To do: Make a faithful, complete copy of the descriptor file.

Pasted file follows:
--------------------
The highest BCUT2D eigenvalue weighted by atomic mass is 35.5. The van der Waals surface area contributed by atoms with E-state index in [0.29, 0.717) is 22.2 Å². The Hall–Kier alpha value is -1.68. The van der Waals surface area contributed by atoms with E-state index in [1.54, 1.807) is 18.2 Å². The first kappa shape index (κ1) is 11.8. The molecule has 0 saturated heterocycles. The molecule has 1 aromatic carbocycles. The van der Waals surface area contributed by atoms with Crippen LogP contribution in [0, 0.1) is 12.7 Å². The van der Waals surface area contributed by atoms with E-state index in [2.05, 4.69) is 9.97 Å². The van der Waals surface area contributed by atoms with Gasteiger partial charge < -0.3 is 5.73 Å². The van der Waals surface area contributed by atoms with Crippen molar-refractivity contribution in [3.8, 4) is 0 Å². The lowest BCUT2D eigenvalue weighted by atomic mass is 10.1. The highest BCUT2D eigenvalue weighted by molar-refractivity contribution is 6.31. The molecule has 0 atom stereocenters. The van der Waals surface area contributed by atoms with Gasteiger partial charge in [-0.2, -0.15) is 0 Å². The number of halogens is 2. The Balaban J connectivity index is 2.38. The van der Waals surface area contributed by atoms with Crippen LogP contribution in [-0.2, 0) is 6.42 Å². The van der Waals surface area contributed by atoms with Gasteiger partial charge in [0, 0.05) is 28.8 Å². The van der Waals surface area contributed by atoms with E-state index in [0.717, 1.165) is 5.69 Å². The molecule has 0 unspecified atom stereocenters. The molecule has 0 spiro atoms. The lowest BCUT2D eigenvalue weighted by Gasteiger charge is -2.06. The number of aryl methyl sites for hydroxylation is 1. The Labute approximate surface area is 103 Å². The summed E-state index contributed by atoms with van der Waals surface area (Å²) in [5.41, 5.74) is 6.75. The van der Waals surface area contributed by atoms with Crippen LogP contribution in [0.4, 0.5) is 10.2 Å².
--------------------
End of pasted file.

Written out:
The highest BCUT2D eigenvalue weighted by atomic mass is 35.5. The van der Waals surface area contributed by atoms with E-state index in [0.29, 0.717) is 22.2 Å². The Hall–Kier alpha value is -1.68. The van der Waals surface area contributed by atoms with E-state index in [1.54, 1.807) is 18.2 Å². The first kappa shape index (κ1) is 11.8. The molecule has 0 saturated heterocycles. The molecule has 1 aromatic carbocycles. The van der Waals surface area contributed by atoms with Crippen LogP contribution in [0, 0.1) is 12.7 Å². The van der Waals surface area contributed by atoms with E-state index in [2.05, 4.69) is 9.97 Å². The van der Waals surface area contributed by atoms with Gasteiger partial charge < -0.3 is 5.73 Å². The van der Waals surface area contributed by atoms with Crippen molar-refractivity contribution in [3.8, 4) is 0 Å². The lowest BCUT2D eigenvalue weighted by atomic mass is 10.1. The highest BCUT2D eigenvalue weighted by molar-refractivity contribution is 6.31. The molecule has 0 atom stereocenters. The van der Waals surface area contributed by atoms with Gasteiger partial charge in [-0.2, -0.15) is 0 Å². The number of halogens is 2. The Balaban J connectivity index is 2.38. The van der Waals surface area contributed by atoms with Crippen LogP contribution in [-0.2, 0) is 6.42 Å². The van der Waals surface area contributed by atoms with Gasteiger partial charge in [0, 0.05) is 28.8 Å². The van der Waals surface area contributed by atoms with E-state index in [0.717, 1.165) is 5.69 Å². The molecule has 0 unspecified atom stereocenters. The molecule has 0 spiro atoms. The lowest BCUT2D eigenvalue weighted by Gasteiger charge is -2.06. The number of aryl methyl sites for hydroxylation is 1. The Labute approximate surface area is 103 Å². The summed E-state index contributed by atoms with van der Waals surface area (Å²) in [5.41, 5.74) is 6.75. The van der Waals surface area contributed by atoms with Crippen LogP contribution in [0.4, 0.5) is 10.2 Å².